|Abstract: Research on operant behavior often focuses exclusively on response frequency because it is a convenient measure and easier to quantify than are changes in other dimensions such as topography (form) or force. However, basic and applied research have consistently demonstrated that contingencies on response frequency also affect response force. This finding is particularly relevant for individuals who engage in severe problem behavior (aggression, self-injury, etc.), where the force of the response is a defining feature of the behavior and varying schedules of reinforcement and extinction are common in treatment. This study evaluated changes in the frequency, and the collateral effects on force, of reinforcing button pressing (as an analogue) during a progressive ratio schedule and then the cessation of reinforcement (extinction) for seven individuals diagnosed with intellectual and developmental disabilities (IDD), who also engaged in severe problem behavior. Results suggest several commonalities with the published research, as well as some differences, and shed new light on how contingencies on response force affect the force of responding within the IDD population.|
The History of Reinforcement Affects the Force and Rate of Responses During Extinction
|OFELIA M. FLORES (University of British Columbia), Laura L. Grow (University of British Columbia)|
Previous basic studies have demonstrated how different schedules of reinforcement affect the rate and force of responses (Notterman & Mintz 1965). The results of basic studies on force are relevant for applied studies on the assessment and treatment of severe problem behavior. The present study evaluated the force and rate of button pressing during continuous and intermittent reinforcement and extinction. We conducted two experiments with three children diagnosed with autism spectrum disorders. In Experiment 1, two conditions were compared using a reversal design (i.e., intermittent reinforcement and extinction). In Experiment 2, three conditions were compared in a sequence using a reversal design (i.e., intermittent reinforcement, continuous reinforcement, and extinction). In summary, the results across both experiments demonstrated how changes in the schedule of reinforcement affected the rate and force of responses. The results will be discussed in terms of future applied research on the force of problem behavior during assessment and function-based intervention.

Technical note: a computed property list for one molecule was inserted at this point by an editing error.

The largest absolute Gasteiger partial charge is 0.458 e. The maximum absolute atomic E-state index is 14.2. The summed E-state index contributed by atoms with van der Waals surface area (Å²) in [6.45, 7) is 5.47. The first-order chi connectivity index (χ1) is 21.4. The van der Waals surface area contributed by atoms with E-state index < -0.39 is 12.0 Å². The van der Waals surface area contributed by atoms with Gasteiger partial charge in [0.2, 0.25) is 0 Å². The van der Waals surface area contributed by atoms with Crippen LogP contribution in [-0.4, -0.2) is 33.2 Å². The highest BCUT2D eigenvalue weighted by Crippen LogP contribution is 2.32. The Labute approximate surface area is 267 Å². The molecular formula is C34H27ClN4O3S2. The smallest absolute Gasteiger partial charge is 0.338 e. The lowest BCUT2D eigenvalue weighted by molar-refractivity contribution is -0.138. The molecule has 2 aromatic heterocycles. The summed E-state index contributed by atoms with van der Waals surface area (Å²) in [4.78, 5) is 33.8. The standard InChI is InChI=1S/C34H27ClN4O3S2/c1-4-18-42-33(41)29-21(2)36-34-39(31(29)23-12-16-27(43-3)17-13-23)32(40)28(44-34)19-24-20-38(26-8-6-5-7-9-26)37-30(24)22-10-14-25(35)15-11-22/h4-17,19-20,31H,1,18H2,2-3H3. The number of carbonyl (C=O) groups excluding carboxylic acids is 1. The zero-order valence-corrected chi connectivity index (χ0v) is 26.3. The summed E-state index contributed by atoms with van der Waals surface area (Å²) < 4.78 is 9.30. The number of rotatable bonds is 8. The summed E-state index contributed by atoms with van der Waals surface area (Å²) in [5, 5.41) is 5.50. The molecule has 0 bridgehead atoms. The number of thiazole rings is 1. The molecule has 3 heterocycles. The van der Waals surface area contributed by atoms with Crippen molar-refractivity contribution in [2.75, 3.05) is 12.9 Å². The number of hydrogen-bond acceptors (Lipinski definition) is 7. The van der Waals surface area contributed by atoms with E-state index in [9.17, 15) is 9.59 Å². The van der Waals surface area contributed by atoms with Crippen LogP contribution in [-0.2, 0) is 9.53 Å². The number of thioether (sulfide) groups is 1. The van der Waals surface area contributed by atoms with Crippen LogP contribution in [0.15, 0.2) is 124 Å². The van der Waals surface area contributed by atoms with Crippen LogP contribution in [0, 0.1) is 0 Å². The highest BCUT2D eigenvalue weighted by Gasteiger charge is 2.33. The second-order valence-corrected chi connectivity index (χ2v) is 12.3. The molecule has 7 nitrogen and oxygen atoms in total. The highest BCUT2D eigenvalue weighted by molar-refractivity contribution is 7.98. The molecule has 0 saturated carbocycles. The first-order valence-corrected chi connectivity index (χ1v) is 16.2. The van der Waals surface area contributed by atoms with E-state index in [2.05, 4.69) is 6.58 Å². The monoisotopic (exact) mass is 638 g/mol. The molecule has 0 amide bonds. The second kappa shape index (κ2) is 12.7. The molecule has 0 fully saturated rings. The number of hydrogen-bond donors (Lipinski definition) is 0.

Changes in Response Topographies During Sessions of Functional Analysis of Problem Behavior
|VARSOVIA HERNANDEZ ESLAVA (University of Florida), Jonathan K Fernand (University of Florida), Timothy R. Vollmer (University of Florida)|
Functional Analysis (FA) methodology has become the hallmark of behavioral assessment and plenty of studies have been conducted to refine its procedures (Hanley, Iwata, & McCord, 2003). However, there is almost no research about changes in the variation of target responses as the assessment progresses. The purpose of the current study was to describe changes in the number and rate of aggression topographies observed during demand sessions of FA for four participants whose problem behavior maintained by escape. The results showed that for all participants the number of topographies decreased from the first to the last session. Also, the rate of responding for one particular topography either increased or remained at high levels after the first session while the remaining topographies of response decreased in rate. The implications of the decrease in variability in topographies of response when conducting FAs for problem behavior will be discussed as well as how this relates to research on modification of response classes.